Sunday, July 21, 2019

The Race to the Moon

On this 50th anniversary of the Apollo 11 flight to the moon, I would like to express some thoughts on the role the early days of manned space flight played in my life and my appreciation for the people who were instrumental in sending humans to the moon, which inspired a whole generation of current scientists. In contrast to many of my blog posts, this one will be autobiographical with little direct connection made between science and Christianity.

I spent eight and a half years of my childhood, from when I was five years old to when I was thirteen years old in Huntsville, Alabama, the city where the Saturn V rocket was designed and where the bottom stage of the Saturn V rocket was built and tested. During the 1960's and early 1970's, Huntsville was among the cities most involved with manned space flight, along with Houston where mission control existed and Cape Canaveral where flights were launched. I was fascinated and captivated by manned space flight. If you asked me what I wanted to be when I grew, up I would have probably answered that I wanted to be an astronaut. Some kids could name their favorite sports heroes, but I could name all of the astronauts. The remarkable achievement of humans going to the moon, pushing the boundaries of technology and adventure, inspired a whole generation of scientists. I know that my interest in science and technology, which eventually led me to becoming an experimental particle physicist, was spawned and nurtured because of the accomplishments made in the race to put humans on the moon.

Sunday, July 14, 2019

Is the Data Consistent?

Psychological experiments have shown that people tend to embrace evidence that confirms their already-held beliefs while overlooking evidence that conflicts with their beliefs, a phenomena called "confirmation bias." As a scientist who consistently analyzes data, not only must I be careful to avoid confirmation bias, but I must also take precautions against the opposite effect, which would be to bias experimental data with the goal of finding something new rather than just confirming what is already known. Many of the great discoveries in science have been made when the data shows an unexpected result rather than a confirmation of an already known effect. In short, it is important to be able to sift through the data in an unbiased way to try to determine the truth of a proposition. To assist me in this endeavor, I have developed an informal list of questions to ask that serve as a guideline to follow for determining the truth of an idea while trying to minimize bias.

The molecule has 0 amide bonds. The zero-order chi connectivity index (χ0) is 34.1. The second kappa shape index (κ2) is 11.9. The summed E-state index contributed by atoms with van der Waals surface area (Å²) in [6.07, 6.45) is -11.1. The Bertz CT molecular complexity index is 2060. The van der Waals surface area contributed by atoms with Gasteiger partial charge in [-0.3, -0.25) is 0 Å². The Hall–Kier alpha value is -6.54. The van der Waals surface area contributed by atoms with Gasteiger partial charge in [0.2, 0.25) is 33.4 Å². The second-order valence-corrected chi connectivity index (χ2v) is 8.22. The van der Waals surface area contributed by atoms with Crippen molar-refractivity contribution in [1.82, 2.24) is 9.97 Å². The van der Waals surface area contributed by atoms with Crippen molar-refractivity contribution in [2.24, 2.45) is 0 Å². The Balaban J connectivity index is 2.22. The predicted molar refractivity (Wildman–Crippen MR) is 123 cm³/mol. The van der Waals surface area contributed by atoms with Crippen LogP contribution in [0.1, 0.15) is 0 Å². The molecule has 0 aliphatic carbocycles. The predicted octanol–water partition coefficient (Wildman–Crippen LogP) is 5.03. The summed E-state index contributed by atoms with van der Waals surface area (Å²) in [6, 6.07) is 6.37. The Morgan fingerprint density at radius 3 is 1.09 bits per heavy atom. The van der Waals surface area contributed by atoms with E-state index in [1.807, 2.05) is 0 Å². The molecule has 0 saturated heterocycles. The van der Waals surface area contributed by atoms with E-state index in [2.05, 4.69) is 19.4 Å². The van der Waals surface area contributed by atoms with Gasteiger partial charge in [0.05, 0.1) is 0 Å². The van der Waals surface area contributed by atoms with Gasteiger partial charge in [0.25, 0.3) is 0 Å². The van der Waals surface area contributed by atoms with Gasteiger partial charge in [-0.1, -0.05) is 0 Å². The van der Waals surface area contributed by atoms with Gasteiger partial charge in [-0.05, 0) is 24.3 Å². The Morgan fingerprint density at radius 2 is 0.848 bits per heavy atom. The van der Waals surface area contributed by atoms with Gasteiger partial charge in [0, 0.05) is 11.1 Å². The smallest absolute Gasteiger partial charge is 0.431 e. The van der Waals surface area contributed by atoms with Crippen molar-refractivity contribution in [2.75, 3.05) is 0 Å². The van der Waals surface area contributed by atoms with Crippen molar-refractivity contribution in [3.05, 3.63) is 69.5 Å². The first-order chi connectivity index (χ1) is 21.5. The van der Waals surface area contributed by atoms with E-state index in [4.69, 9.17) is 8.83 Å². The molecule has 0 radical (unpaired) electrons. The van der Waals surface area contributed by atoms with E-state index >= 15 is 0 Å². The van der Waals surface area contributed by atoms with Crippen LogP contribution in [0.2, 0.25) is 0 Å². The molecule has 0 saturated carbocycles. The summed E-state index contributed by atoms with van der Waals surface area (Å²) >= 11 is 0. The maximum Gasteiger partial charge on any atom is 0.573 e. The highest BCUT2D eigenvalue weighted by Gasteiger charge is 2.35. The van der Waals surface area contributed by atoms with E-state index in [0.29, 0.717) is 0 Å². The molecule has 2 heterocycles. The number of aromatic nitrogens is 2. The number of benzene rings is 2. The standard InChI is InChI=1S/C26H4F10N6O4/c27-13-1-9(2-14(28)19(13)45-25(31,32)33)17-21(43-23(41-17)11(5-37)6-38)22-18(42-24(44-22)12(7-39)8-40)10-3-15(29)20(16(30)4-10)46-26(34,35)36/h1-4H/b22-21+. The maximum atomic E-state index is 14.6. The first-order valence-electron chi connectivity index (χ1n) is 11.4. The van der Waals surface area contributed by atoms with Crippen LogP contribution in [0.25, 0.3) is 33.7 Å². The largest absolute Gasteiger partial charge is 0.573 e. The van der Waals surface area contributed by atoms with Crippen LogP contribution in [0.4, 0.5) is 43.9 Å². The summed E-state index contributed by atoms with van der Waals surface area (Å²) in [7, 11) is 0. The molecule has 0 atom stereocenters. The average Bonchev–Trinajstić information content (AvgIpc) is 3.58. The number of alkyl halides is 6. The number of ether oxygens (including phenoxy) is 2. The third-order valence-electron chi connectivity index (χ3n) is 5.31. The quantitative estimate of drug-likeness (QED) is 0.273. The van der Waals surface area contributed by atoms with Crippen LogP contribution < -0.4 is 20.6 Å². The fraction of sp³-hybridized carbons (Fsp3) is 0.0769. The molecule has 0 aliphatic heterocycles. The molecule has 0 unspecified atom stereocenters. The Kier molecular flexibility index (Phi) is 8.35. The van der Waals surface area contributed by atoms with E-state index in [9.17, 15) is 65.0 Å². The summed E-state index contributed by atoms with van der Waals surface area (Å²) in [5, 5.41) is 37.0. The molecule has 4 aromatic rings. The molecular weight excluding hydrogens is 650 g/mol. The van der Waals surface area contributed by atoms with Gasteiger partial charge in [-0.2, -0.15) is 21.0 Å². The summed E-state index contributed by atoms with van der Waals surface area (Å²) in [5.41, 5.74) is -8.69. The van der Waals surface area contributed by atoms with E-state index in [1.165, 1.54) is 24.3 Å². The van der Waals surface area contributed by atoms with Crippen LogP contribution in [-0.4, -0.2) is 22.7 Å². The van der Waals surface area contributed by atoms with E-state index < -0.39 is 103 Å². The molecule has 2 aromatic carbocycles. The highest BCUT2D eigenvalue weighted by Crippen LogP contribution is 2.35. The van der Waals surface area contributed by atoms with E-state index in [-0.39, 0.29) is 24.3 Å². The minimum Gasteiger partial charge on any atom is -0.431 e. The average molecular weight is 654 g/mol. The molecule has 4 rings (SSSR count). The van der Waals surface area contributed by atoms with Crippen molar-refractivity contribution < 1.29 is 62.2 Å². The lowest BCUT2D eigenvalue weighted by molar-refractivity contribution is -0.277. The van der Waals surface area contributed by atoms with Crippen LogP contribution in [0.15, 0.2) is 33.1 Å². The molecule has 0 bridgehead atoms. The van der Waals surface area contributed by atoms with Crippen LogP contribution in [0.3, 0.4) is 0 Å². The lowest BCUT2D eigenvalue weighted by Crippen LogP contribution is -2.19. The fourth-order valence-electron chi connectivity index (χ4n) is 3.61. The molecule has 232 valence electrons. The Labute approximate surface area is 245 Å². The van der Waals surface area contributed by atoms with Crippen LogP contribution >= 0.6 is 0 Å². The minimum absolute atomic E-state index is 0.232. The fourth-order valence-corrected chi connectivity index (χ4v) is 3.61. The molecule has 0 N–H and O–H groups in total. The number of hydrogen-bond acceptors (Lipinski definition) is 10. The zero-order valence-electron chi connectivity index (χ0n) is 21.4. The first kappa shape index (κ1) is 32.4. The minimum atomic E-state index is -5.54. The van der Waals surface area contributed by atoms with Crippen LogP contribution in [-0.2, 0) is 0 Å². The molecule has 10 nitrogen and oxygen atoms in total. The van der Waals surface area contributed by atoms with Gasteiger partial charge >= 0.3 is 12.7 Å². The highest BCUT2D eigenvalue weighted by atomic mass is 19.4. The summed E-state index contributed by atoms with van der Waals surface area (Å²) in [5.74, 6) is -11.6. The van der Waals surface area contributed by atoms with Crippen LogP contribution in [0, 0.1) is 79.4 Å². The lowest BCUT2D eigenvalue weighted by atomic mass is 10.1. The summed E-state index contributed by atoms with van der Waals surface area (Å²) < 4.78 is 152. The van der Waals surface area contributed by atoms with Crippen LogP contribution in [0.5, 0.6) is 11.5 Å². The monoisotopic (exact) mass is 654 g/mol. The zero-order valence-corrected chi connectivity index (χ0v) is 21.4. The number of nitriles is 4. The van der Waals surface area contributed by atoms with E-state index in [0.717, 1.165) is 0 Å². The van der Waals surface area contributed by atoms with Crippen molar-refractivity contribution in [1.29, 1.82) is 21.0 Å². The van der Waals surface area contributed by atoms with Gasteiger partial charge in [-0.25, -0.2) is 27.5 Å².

In this blog I have regularly claimed that Christian beliefs are evidentially based, and not just a product of blind conviction. As a thinking person, a scientist, and a Christian, I have a desire to determine what is true about spiritual ideas and to try to avoid simple confirmation bias when examining evidence for Christian truth claims. Consequently, it may serve as an interesting exercise to apply the general principles I have developed for determining the truth of a proposition to certain spiritual claims and ideas. If the claims of Christianity are objectively true, then they should hold up under an examination that uses reasonable criteria to determine their validity.